story on film
By nelle douville on July 30, 2011
Few writers ever see their work published. Fewer still see their published work make the jump from printed word to acted scenes, whether live performance or recorded film. Yet, all of our stories already exist in imagery, we just tend to forget where it first played…
in our minds. My stories may develop from one sentence, a genesis sparked into life by assemblage of a few words. I’ll probe outward from there, testing direction, testing ease of movement versus the push back of resistance. The story will tell me which direction is right.
By the third paragraph of a new story, the scene is in my mind. Maybe it is a solitary person out in a field or forest, or on the edge line between both. Perhaps a storm approaches, and the woman I see is scared. Maybe she cares not, and watches with fascination the exchange of clear sky for the grey scale of storm. The change of environment reflects some unknown turmoil she contends with within, her flagging sense of flee indication of her not yet knowing how to find her way past the anonymous issue. It could be the as yet unnamed character seems content to let the forces of nature take its best shot, her way out feeling best left to ambivalence in the onslaught of powerful natural phenomena.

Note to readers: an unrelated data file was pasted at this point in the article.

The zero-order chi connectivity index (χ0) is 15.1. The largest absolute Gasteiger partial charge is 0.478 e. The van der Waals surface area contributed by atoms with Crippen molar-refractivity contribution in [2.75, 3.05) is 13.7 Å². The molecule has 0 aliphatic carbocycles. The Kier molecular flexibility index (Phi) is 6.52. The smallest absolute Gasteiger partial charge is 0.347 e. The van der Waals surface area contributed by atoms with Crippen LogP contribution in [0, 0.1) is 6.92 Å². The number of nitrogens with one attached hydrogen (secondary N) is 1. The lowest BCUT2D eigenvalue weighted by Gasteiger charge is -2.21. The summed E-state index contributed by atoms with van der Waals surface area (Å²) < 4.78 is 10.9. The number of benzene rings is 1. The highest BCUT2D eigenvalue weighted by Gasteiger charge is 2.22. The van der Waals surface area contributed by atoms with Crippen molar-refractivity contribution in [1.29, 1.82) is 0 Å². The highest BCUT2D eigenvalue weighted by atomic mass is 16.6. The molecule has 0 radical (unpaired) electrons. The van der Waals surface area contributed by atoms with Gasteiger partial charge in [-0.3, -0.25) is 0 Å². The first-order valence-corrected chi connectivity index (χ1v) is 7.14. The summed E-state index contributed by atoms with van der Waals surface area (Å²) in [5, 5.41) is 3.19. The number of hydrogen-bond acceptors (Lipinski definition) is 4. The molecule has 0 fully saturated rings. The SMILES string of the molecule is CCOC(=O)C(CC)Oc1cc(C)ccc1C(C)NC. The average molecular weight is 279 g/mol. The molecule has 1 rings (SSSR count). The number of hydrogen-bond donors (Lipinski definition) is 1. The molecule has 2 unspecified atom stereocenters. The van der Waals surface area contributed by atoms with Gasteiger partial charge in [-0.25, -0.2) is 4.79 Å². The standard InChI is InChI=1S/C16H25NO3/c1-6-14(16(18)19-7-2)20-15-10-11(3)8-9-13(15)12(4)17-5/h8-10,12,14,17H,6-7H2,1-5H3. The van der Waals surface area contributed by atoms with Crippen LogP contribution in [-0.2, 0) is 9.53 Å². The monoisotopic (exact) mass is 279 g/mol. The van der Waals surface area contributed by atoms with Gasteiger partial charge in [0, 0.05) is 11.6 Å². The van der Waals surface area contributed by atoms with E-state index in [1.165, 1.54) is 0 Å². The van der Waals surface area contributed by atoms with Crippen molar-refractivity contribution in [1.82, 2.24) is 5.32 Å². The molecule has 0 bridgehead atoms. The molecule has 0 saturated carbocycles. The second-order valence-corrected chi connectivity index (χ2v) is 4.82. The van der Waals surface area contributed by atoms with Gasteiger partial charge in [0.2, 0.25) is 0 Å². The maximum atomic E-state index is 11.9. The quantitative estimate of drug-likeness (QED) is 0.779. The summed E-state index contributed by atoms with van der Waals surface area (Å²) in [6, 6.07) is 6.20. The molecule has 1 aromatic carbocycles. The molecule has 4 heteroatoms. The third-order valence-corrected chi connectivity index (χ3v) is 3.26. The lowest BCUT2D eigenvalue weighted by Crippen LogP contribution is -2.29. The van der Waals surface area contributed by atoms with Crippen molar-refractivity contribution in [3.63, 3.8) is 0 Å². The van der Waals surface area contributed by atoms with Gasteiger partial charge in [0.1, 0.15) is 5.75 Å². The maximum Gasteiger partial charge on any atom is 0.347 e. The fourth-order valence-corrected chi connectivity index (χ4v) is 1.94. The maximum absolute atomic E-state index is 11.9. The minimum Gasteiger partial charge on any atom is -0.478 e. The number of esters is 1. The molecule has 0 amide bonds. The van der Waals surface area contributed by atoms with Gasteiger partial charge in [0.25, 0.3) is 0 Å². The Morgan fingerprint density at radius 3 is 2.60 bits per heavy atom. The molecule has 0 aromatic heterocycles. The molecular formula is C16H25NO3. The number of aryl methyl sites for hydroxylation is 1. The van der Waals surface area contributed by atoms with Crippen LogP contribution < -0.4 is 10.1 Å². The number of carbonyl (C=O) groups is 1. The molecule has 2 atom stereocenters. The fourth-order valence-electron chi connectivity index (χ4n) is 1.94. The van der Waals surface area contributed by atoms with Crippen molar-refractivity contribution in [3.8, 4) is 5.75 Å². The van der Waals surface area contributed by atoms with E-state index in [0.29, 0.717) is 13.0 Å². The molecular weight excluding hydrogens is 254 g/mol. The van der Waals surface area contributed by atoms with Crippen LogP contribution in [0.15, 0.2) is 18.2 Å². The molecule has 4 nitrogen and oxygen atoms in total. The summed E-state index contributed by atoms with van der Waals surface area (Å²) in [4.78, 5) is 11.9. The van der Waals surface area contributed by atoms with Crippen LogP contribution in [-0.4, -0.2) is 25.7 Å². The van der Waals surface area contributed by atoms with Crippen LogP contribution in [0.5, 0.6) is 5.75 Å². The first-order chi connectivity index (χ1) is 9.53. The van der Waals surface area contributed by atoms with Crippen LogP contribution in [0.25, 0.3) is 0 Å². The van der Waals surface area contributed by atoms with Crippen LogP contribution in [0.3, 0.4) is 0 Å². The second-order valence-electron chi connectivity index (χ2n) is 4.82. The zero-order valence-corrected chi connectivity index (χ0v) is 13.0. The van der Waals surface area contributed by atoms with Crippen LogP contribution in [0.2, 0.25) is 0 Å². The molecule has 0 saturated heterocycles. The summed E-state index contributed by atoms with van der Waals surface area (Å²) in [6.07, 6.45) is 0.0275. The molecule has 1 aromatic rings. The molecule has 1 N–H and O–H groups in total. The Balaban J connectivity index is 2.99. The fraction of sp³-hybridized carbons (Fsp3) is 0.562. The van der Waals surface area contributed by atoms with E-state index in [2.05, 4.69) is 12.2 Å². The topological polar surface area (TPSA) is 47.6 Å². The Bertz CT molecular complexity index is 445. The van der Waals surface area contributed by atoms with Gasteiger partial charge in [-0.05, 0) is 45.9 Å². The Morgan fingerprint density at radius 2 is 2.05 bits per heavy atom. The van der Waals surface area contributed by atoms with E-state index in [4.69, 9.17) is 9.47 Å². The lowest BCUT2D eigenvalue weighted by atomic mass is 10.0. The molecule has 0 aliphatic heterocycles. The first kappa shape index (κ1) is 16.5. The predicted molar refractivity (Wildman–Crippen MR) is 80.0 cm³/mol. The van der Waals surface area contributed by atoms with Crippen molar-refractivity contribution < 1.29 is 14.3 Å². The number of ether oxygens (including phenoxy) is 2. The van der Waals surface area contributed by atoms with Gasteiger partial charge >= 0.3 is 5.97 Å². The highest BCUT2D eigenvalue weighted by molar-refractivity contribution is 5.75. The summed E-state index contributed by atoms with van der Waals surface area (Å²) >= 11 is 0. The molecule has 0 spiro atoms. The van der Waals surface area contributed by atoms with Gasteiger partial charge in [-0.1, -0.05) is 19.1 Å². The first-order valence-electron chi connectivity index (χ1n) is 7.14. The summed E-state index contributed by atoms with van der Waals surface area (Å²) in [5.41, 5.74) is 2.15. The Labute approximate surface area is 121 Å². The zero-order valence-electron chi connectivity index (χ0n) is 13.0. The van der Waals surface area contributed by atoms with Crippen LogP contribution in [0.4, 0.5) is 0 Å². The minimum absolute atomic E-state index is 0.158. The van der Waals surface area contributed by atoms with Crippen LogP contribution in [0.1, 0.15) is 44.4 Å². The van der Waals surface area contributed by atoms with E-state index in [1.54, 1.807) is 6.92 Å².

From that point in writing a vision is in my head, and I move toward closure with the character. It is an out of body experience, observation of her angst induced inertia and situation. Going forward, I’ll hear the conversations that brought her here, her decisions on what to do next, how she is extricated, or I’ll feel her waken from nightmarish slumber, ready to tell her real story.
Mental films are our yellow brick road, a meandering path we take as we begin to write new fiction. We don’t know who we’ll meet on our journey, what we might see or witness, or where it will take us, other than to story’s end.
By the time a writer’s work reaches actual film, the work is transformed, jumped into the mind of another and regurgitated through the lens of that new person’s perspective. What emerges is a different creature than the ethereal mental film that formed the story out of nothingness.
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